# Partial Derivatives and using the chain rule

## Homework Statement

If V=x$$^{3}$$f(y/x) show that x$$^{2}$$Vxx + 2xyVxy + y$$^{2}$$Vyy = 6V

## The Attempt at a Solution

i would normally just use the chain rule to differenciate this with respect to x and then so on but the f(y/x) is throwing me. Do i just treat the f like a constant or is it a whole new function which i have to differenciate first?
thanks
gf

Related Calculus and Beyond Homework Help News on Phys.org
Use the chain rule.

ok,
let u = f(y/x)
then du/dx = -f(y/x2)

am i doing this right?

I'm a bit confused now, your f appears to be a function of x and y i.e. f(x,y) but yet you have f(x/y), are you sure that's the problem word for word?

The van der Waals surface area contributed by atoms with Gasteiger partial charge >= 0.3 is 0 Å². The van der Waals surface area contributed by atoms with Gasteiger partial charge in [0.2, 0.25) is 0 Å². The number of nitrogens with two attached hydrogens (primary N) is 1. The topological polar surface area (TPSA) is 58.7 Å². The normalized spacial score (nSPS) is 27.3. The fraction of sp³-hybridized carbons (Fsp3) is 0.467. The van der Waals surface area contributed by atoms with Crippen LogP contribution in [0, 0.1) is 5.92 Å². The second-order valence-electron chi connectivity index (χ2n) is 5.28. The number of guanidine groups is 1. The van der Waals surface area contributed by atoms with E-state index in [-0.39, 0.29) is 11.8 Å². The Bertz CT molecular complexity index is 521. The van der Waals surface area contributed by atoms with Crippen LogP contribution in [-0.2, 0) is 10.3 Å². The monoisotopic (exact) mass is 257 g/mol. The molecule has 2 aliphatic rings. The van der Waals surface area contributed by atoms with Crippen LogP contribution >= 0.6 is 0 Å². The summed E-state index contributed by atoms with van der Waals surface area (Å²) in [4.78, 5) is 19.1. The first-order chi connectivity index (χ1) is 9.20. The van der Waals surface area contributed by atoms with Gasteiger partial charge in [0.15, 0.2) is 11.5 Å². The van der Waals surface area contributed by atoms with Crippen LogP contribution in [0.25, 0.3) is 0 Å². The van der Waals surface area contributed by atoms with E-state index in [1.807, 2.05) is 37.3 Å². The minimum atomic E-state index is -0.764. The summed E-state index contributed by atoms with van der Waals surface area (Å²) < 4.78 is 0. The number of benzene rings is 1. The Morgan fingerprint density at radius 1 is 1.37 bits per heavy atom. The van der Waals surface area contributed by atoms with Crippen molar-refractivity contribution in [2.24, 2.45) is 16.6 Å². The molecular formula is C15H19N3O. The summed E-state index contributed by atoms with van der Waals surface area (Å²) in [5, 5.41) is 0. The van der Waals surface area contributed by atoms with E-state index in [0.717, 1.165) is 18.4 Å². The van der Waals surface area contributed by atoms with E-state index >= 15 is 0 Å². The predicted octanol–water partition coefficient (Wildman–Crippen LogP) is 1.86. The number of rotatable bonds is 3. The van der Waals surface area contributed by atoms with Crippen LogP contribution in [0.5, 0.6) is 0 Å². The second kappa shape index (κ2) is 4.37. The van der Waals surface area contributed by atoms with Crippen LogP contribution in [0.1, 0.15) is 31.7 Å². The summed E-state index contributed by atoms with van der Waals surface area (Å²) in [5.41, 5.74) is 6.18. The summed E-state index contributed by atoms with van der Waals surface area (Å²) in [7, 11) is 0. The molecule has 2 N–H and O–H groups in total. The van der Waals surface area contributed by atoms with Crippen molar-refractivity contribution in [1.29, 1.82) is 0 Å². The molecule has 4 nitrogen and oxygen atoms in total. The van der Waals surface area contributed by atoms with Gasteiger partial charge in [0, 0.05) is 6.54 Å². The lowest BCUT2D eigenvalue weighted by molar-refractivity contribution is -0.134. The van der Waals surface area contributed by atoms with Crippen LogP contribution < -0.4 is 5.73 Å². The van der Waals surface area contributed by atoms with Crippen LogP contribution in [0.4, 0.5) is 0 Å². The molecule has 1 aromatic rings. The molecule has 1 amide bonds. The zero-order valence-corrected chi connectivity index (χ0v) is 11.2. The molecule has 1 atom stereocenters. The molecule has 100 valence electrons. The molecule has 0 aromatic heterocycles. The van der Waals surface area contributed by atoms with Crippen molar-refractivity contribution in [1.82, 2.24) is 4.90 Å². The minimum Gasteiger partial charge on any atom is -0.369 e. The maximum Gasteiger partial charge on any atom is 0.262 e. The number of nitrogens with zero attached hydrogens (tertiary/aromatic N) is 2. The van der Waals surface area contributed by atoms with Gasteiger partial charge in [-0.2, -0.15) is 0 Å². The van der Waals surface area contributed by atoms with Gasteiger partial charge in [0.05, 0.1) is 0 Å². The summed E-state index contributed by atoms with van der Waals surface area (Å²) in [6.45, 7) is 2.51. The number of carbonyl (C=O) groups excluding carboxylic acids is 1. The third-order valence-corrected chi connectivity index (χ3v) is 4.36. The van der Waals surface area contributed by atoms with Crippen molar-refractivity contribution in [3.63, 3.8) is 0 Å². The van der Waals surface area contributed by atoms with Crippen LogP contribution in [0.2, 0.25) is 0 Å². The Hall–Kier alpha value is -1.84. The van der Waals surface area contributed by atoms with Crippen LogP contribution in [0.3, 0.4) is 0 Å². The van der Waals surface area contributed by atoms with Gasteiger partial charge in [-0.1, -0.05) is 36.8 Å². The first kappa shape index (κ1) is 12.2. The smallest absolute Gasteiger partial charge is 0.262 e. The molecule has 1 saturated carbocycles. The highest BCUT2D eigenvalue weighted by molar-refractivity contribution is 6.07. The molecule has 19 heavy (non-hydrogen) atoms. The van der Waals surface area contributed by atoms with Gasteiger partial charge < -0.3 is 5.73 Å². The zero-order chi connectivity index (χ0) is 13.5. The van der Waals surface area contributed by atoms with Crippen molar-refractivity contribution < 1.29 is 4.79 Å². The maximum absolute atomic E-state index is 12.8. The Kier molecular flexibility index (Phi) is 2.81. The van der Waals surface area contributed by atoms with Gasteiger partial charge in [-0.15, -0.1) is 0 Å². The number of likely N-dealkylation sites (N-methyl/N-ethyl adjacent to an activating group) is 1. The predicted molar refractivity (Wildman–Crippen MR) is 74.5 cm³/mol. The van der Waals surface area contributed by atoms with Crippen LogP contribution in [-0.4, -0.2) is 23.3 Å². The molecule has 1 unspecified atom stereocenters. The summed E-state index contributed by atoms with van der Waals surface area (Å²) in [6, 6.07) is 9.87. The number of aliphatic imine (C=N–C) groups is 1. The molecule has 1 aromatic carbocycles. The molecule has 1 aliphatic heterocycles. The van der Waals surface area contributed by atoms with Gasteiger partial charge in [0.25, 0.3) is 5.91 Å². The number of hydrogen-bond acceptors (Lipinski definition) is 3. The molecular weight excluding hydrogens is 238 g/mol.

yes its definately f(y/x) thats whats throwing me...

can you write out the question exactly as it's worded?

its worded exactly like i worded it at the start...do you think the question is wrong?

Dick
Homework Helper
ok,
let u = f(y/x)
then du/dx = -f(y/x2)

am i doing this right?
No, use the chain rule, du/dx=f'(y/x)*d(y/x)/dx=-y*f'(y/x)/x^2.

HallsofIvy
Homework Helper
ok,
let u = f(y/x)
then du/dx = -f(y/x2)

am i doing this right?
No. You were told to use the chain rule
$$\frac{\partial f(y/x)}{\partial x}= f'(y/x)\frac{\partial (y/x)}{\partial x}$$
$$= f'(y/x)\frac{\partial yx^{-1}}{\partial x}= - f'(y/x)yx^{-2}= -f'(y/x)\frac{y}{x^2}$$
where "f'(y/x)" is the ordinary derivative of f(x) evaluated at y/x.